TOMRA Food has launched the TOMRA 5C premium sorting machine, with the company’s unique biometric signature identification technology, for frozen vegetables
By locating the TOMRA 5C on the processing line between the individual quick freezing (IQF) tunnel and the packing station, final checks for food safety and product quality can be made with unrivaled accuracy. As the frozen product reaches the end of the line for bagging, the sorter recognises and removes any remaining foreign material, extraneous vegetable matter (EVM), and hard-to-detect product defects, such as stems and stalks with green beans and nightshade with peas. These detection capabilities greatly reduce the risks of consumer complaints or product recalls – already a vital requirement, and one that is harder to meet with organically-grown fruit and vegetables, which typically get delivered to processing lines containing more unwanted materials such as insects, rodents, and EVM.
This solution was shown for the first time at Fruit Logistica Berlin, the world’s leading trade fair for the fresh fruit industry, where visitors to TOMRA’s stand had the opportunity to watch a live online demonstration of the sorter in action at TOMRA’s Test Center in Leuven, Belgium.
As well as protecting brand reputations, the TOMRA 5C's state-of-the-art technologies deliver other operational advantages. Compared to its highly effective predecessor, the Nimbus BSI, this new machine further enhances sorting efficiency and yields; is easier to keep running in optimum condition; has a more hygienic design which reduces cleaning time by about 35% compared to the Nimbus, and has a capacity that's greater by 5-10%.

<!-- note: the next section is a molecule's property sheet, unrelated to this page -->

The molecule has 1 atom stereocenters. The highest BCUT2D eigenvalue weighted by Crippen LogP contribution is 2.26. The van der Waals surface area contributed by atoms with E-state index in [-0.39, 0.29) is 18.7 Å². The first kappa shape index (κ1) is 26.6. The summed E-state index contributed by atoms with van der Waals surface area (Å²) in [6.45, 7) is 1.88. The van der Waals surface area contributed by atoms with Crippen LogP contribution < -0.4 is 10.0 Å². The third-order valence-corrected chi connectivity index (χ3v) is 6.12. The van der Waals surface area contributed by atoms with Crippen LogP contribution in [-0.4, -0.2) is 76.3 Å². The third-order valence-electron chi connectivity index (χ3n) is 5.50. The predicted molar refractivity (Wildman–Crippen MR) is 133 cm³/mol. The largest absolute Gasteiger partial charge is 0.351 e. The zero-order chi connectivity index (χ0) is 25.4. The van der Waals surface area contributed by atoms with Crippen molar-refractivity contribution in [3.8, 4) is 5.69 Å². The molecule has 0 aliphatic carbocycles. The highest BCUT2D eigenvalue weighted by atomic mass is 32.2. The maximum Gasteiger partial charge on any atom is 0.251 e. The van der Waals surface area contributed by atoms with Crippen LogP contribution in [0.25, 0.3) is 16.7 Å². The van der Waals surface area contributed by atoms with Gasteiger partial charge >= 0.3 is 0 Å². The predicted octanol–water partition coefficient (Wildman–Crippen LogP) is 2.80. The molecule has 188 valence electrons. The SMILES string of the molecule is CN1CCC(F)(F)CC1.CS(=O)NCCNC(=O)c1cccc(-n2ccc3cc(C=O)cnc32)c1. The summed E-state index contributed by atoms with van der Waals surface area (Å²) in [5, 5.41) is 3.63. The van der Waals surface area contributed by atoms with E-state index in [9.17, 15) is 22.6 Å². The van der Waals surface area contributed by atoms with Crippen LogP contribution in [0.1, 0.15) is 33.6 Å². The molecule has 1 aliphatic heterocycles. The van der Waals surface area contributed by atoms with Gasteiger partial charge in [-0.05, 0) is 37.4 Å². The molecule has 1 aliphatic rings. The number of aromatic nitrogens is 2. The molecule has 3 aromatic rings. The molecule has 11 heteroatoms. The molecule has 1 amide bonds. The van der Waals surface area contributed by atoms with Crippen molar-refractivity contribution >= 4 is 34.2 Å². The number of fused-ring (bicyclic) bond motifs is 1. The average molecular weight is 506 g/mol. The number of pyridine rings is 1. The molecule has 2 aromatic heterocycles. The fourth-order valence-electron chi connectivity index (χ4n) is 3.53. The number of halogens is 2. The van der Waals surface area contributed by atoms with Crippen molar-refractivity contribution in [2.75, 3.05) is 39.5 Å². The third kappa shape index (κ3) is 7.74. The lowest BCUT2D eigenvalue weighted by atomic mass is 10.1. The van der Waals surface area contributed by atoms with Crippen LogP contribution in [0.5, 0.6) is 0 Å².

The trials showed consistently excellent results, even with vegetables that are traditionally difficult to sort, such as white cauliflower, and even when looking for foreign materials that are difficult to detect, such as nightshade mixed in with peas.
The TOMRA 5C's sorting accuracy is made possible by combining high-resolution lasers with TOMRA's innovative Biometric Signature Identification (BSI) technology, which means that every object passing down the line is assessed not only for its color and shape, but also biological characteristics. This next-generation spectral imaging is able to look inside materials on the line by identifying their unique biometric characteristics or ‘fingerprint’. BSI clearly contrasts good and bad materials and is able to detect even smaller defects than those recognised by conventional spectral technology.
Efficiency is also improved by connectivity to the cloud-based data platform TOMRA Insight. By accessing live data from the sorter, operators can make almost instant improvements to line efficiencies. When frozen vegetable products are mixed, this facility can ensure that each bag is packed with the right mix. Moreover, accessing data retrospectively makes it possible to quantify the standards of raw materials from suppliers and to make better-informed business decisions.
Keeping the TOMRA 5C running for optimum performance is aided by a Heartbeat feature, which gives one-click information about the machine's health status and automatically triggers alarms if their faults. Cleaning is made easier and uptime is increased by a hygienic machine design with minimal and curved surfaces and easy access. Operation is made easy with the well-proven TOMRA ACT user interface. And this machine has proven in validation that it can withstand the tough conditions found in IQF environments, with an ability to perform well in temperatures as hot as 50°C or as cold as -30°C.